If I want to render environments and objects other than text-based things, am I the best off with learning C++ and use openGL? I cannot find good tutorials for using C and openGL.
>>733 As far as I know it's written in C, but generally game developers (and those doing 3D graphics) tend to use C++ so I imagine most guides will cover that. It's much easier to stick things in objects that just automate tasks rather than relying on passing stuff through functions. I'd recommend learning C++ anyways. Unless you have to work without a standard library or are writing an operating system there's generally little benefit to sticking to C. That said, you should probably consider learning Vulkan instead of classic OpenGL, which is effectively deprecated. If you need any resources on C++ I can recommend a few books. I can't say I know any OpenGL (or Vulkan) resources, but I can dig through my collection of PDFs and try to find something if you need it. But I imagine it will use C++.
>>734 I see - will consider. Sure, it'd be appreciated!
>>728 >it's a bad idea to use c++ as anything other than a header only library Now that doesn't really sound believable, does it? >you'll need a .lib for each compiler and version you want to support I already took that for granted, happens with C too, though I don't know to how much of an issue there is from one version of a compiler to another. >you can define Impl in some cpp that includes library and make use of its members. I thought of doing that, but isn't having that kind of circular dependency terrible form? I mean, library would depend on impl, and impl would depend on library. The headers wouldn't depend mutually because of the forward declare but it still smells stinky. >cppreference Yeah, I use it as a reference sometimes, but man the information written there is written with such complexity. I realize there might not be another way because the language itself has gotten really complex, but that doesn't make things any easier to understand. >jargon This is something that I've wondered for some time. How much of the jargon and complex language functionalities does the average C++ programmer understand and use daily? Am I the only one that thinks the language has gotten absurdly complex? For example, would an average C++ programmer already know what >std::experimental::propagate_const<std::unique_ptr<impl>> pImpl; means? When you read what it does it's reasonable, but I had never come across propagate_const before, and this is just the first thing you see on the linked page, I find that cppreference continually pulls std jargon out the ass and I have no idea how there can always be more!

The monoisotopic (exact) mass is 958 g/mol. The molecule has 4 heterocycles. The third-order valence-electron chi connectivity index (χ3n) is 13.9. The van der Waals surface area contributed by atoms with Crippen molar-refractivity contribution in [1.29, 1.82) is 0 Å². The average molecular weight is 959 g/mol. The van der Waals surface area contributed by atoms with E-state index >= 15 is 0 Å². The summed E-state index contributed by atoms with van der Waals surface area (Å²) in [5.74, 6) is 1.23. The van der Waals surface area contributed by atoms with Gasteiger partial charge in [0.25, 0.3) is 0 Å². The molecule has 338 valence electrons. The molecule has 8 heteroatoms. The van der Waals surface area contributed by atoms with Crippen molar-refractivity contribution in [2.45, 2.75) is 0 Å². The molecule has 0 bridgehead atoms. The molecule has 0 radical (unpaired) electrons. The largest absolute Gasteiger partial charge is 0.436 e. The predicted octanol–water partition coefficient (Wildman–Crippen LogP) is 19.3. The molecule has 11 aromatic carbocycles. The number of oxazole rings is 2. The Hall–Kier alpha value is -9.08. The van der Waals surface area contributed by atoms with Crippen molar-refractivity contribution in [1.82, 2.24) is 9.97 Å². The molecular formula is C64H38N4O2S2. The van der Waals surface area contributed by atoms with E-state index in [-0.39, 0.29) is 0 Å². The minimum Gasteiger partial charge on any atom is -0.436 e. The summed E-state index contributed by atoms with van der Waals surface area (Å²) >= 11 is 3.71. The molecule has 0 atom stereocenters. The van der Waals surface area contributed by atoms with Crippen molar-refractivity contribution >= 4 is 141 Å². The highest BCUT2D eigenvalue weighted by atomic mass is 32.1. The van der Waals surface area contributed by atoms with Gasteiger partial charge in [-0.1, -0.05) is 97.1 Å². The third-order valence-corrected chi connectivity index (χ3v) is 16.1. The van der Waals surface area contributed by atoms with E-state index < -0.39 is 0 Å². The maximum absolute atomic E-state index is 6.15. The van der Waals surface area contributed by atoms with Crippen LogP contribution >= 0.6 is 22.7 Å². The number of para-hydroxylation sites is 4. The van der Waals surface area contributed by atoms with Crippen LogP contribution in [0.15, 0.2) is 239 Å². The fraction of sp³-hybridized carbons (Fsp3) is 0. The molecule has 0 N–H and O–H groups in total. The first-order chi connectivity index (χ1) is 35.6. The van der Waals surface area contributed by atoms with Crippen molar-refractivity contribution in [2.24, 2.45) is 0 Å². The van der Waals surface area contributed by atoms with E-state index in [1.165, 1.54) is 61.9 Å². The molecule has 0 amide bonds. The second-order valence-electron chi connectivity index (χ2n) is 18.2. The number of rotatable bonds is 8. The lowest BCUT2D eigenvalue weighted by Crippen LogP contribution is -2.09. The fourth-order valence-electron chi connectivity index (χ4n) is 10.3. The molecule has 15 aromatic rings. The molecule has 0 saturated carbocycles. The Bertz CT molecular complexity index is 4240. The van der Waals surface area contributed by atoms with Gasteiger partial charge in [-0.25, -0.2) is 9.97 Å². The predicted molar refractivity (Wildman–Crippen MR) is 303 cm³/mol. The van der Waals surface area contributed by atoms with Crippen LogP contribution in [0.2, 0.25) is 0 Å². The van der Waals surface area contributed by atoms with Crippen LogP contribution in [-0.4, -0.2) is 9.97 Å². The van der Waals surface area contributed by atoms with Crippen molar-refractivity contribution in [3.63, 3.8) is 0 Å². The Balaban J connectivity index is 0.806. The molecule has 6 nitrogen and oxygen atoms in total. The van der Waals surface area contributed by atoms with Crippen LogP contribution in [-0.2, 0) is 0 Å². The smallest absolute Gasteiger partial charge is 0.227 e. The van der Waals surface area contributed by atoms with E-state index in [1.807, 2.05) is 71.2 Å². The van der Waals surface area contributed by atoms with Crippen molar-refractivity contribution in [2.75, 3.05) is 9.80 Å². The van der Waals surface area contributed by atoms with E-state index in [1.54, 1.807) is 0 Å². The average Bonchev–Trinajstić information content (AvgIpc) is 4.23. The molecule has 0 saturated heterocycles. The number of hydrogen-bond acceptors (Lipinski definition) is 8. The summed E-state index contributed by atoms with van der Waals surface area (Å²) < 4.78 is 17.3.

>>738 I should have specified C is definitely much better as an interface than C++. The lack of name mangling and function overloading allows for a much more stable ABI which can be compatible between different versions of the same compiler or, more specifically, different versions of the standard (a program compiled with C++11 can call c functions in a library compiled with C++20). Once you start using C++ things in the interface you've basically locked yourself in to that compiler version, and it's why you hear stories of companies sticking to C++11 while C++20 is out: they use libraries which they can't recompile. I worked at a place where we didn't switch off of C++14 because no one wanted to recompile boost. > isn't having that kind of circular dependency terrible form? It's terrible form in the sense that it isn't sanctioned OOP design, but strict adherence to a paradigm is for academics. Sometimes the pragmatic solution to a problem won't jibe with the language at hand, and you can either spend hundreds of hours re-architecting a system or just go with what works. In this case, the forward declare could be avoided if you use a void*, but then you'd need to cast it back anytime you want to use it. >>jargon >This is something that I've wondered for some time. How much of the jargon and complex language functionalities does the average C++ programmer understand and use daily? Am I the only one that thinks the language has gotten absurdly complex? For example, would an average C++ programmer already know what >>std::experimental::propagate_const<std::unique_ptr<impl>> pImpl; >means? When you read what it does it's reasonable, but I had never come across propagate_const before, and this is just the first thing you see on the linked page, I find that cppreference continually pulls std jargon out the ass and I have no idea how there can always be more! It really depends on what you mean by average. If you're writing, reading, and reviewing C++ for 8 hours a day, you start to pick up a lot of the esoteric things pertaining to what you're doing. I'd say most of my peers know what templates are and can write simple ones (maybe even a little SFINAE); know about vector, map, set, sort, pair/tuple, string, iostreams, smart pointers, lambdas, iterators, numeric_limits, and maybe filesystem; are capable of looking up most of the language they'd find out in the wild (advanced templates being the thing most would have trouble with); and know some of the surface level jargon of the standard (declare, define, undefined behavior, etc.). Beyond that, you need to have an interest in the language itself to start picking up more stuff. As for if average C++ programmers would already know >std::experimental::propagate_const<std::unique_ptr<impl>> pImpl; I'd say they could look at it and understand what it meant. Most people have probably never used anything in experimental save for filesystem when it was in there, so I'd doubt that anyone could say they've used it out in the wild, but my first intuition is that it would make the pointed to object const if its containing object was const which, from my understanding of cppreference, is the case. The fact that cppreference likes to stick new and strange things into their examples is why I like it so much. You can click on most things that come from the library right from the examples, and their usually simple enough to understand without having to look up everything new. I might be biased, but I like learning about the new and strange stuff, so I don't mind their inclusion. If you really want to get into the jargon, all the papers from the standards committee are posted online at http://www.open-std.org/jtc1/sc22/wg21/docs/papers/ and the working draft itself is posted at https://github.com/cplusplus/draft. I mostly watch the papers for future features and the read the draft if I come across some questionable code.